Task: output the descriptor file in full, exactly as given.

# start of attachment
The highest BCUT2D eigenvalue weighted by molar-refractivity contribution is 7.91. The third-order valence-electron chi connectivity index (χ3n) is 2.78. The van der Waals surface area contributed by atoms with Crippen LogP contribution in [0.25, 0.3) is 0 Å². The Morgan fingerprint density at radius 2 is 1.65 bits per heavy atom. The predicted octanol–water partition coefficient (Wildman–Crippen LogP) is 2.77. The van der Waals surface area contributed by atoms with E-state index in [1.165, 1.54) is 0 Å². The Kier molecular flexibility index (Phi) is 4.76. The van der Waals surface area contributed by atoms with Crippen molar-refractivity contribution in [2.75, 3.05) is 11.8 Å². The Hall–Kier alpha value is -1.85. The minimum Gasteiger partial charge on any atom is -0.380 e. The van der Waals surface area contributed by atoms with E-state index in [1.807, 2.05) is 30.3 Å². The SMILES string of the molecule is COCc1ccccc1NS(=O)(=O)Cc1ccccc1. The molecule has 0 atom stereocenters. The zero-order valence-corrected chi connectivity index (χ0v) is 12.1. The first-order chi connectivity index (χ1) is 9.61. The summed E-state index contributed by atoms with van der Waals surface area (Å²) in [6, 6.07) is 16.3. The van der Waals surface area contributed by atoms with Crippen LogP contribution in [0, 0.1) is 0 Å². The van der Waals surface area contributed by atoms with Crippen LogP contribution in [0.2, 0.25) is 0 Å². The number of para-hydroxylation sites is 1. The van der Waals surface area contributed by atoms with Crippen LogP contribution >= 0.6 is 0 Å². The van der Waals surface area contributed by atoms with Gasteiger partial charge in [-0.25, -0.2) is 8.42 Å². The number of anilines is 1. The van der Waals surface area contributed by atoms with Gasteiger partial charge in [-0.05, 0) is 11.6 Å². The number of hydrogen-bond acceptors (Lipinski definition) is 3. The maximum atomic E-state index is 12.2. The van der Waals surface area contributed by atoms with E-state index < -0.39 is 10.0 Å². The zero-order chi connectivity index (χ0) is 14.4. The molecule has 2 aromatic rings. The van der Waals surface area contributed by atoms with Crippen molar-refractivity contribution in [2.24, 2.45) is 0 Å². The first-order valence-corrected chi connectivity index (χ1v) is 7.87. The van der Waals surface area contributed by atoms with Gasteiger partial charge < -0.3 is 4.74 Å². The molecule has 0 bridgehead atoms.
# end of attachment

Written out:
The highest BCUT2D eigenvalue weighted by molar-refractivity contribution is 7.91. The third-order valence-electron chi connectivity index (χ3n) is 2.78. The van der Waals surface area contributed by atoms with Crippen LogP contribution in [0.25, 0.3) is 0 Å². The Morgan fingerprint density at radius 2 is 1.65 bits per heavy atom. The predicted octanol–water partition coefficient (Wildman–Crippen LogP) is 2.77. The van der Waals surface area contributed by atoms with E-state index in [1.165, 1.54) is 0 Å². The Kier molecular flexibility index (Phi) is 4.76. The van der Waals surface area contributed by atoms with Crippen molar-refractivity contribution in [2.75, 3.05) is 11.8 Å². The Hall–Kier alpha value is -1.85. The minimum Gasteiger partial charge on any atom is -0.380 e. The van der Waals surface area contributed by atoms with E-state index in [1.807, 2.05) is 30.3 Å². The SMILES string of the molecule is COCc1ccccc1NS(=O)(=O)Cc1ccccc1. The molecule has 0 atom stereocenters. The zero-order valence-corrected chi connectivity index (χ0v) is 12.1. The first-order chi connectivity index (χ1) is 9.61. The summed E-state index contributed by atoms with van der Waals surface area (Å²) in [6, 6.07) is 16.3. The van der Waals surface area contributed by atoms with Crippen LogP contribution in [0, 0.1) is 0 Å². The van der Waals surface area contributed by atoms with Crippen LogP contribution in [0.2, 0.25) is 0 Å². The number of para-hydroxylation sites is 1. The van der Waals surface area contributed by atoms with Crippen LogP contribution >= 0.6 is 0 Å². The van der Waals surface area contributed by atoms with Gasteiger partial charge in [-0.25, -0.2) is 8.42 Å². The number of anilines is 1. The van der Waals surface area contributed by atoms with Gasteiger partial charge in [-0.05, 0) is 11.6 Å². The number of hydrogen-bond acceptors (Lipinski definition) is 3. The maximum atomic E-state index is 12.2. The van der Waals surface area contributed by atoms with E-state index < -0.39 is 10.0 Å². The zero-order chi connectivity index (χ0) is 14.4. The molecule has 2 aromatic rings. The van der Waals surface area contributed by atoms with Crippen molar-refractivity contribution in [2.24, 2.45) is 0 Å². The first-order valence-corrected chi connectivity index (χ1v) is 7.87. The van der Waals surface area contributed by atoms with Gasteiger partial charge < -0.3 is 4.74 Å². The molecule has 0 bridgehead atoms.